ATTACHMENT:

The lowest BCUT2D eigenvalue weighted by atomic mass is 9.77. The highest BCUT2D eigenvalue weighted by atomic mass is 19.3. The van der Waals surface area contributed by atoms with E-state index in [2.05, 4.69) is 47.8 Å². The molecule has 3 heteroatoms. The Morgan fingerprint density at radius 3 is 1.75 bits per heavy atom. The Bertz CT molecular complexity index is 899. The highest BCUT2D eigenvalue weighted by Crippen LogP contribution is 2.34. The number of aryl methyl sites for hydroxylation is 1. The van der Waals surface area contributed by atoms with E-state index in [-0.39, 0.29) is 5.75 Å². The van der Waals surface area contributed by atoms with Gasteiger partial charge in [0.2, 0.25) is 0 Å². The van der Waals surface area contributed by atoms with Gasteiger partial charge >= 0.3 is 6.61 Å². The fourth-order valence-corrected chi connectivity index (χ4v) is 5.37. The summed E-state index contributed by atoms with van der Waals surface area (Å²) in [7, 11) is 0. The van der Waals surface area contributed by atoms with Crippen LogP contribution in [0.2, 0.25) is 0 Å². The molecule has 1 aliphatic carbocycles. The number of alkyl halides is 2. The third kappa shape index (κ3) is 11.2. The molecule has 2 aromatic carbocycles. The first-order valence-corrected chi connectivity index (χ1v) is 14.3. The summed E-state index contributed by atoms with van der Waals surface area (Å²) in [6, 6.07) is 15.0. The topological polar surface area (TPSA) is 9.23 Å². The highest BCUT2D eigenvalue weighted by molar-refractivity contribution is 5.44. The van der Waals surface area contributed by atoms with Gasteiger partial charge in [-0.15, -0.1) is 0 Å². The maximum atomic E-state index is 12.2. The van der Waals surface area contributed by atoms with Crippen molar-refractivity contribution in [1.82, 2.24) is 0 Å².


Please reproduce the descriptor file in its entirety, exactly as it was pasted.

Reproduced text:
The lowest BCUT2D eigenvalue weighted by atomic mass is 9.77. The highest BCUT2D eigenvalue weighted by atomic mass is 19.3. The van der Waals surface area contributed by atoms with E-state index in [2.05, 4.69) is 47.8 Å². The molecule has 3 heteroatoms. The Morgan fingerprint density at radius 3 is 1.75 bits per heavy atom. The Bertz CT molecular complexity index is 899. The highest BCUT2D eigenvalue weighted by Crippen LogP contribution is 2.34. The number of aryl methyl sites for hydroxylation is 1. The van der Waals surface area contributed by atoms with E-state index in [-0.39, 0.29) is 5.75 Å². The van der Waals surface area contributed by atoms with Gasteiger partial charge in [0.2, 0.25) is 0 Å². The van der Waals surface area contributed by atoms with Gasteiger partial charge >= 0.3 is 6.61 Å². The fourth-order valence-corrected chi connectivity index (χ4v) is 5.37. The summed E-state index contributed by atoms with van der Waals surface area (Å²) in [7, 11) is 0. The van der Waals surface area contributed by atoms with Crippen LogP contribution in [0.2, 0.25) is 0 Å². The molecule has 1 aliphatic carbocycles. The number of alkyl halides is 2. The third kappa shape index (κ3) is 11.2. The molecule has 2 aromatic carbocycles. The first-order valence-corrected chi connectivity index (χ1v) is 14.3. The summed E-state index contributed by atoms with van der Waals surface area (Å²) in [6, 6.07) is 15.0. The topological polar surface area (TPSA) is 9.23 Å². The highest BCUT2D eigenvalue weighted by molar-refractivity contribution is 5.44. The van der Waals surface area contributed by atoms with Gasteiger partial charge in [-0.15, -0.1) is 0 Å². The maximum atomic E-state index is 12.2. The van der Waals surface area contributed by atoms with Crippen molar-refractivity contribution in [1.82, 2.24) is 0 Å².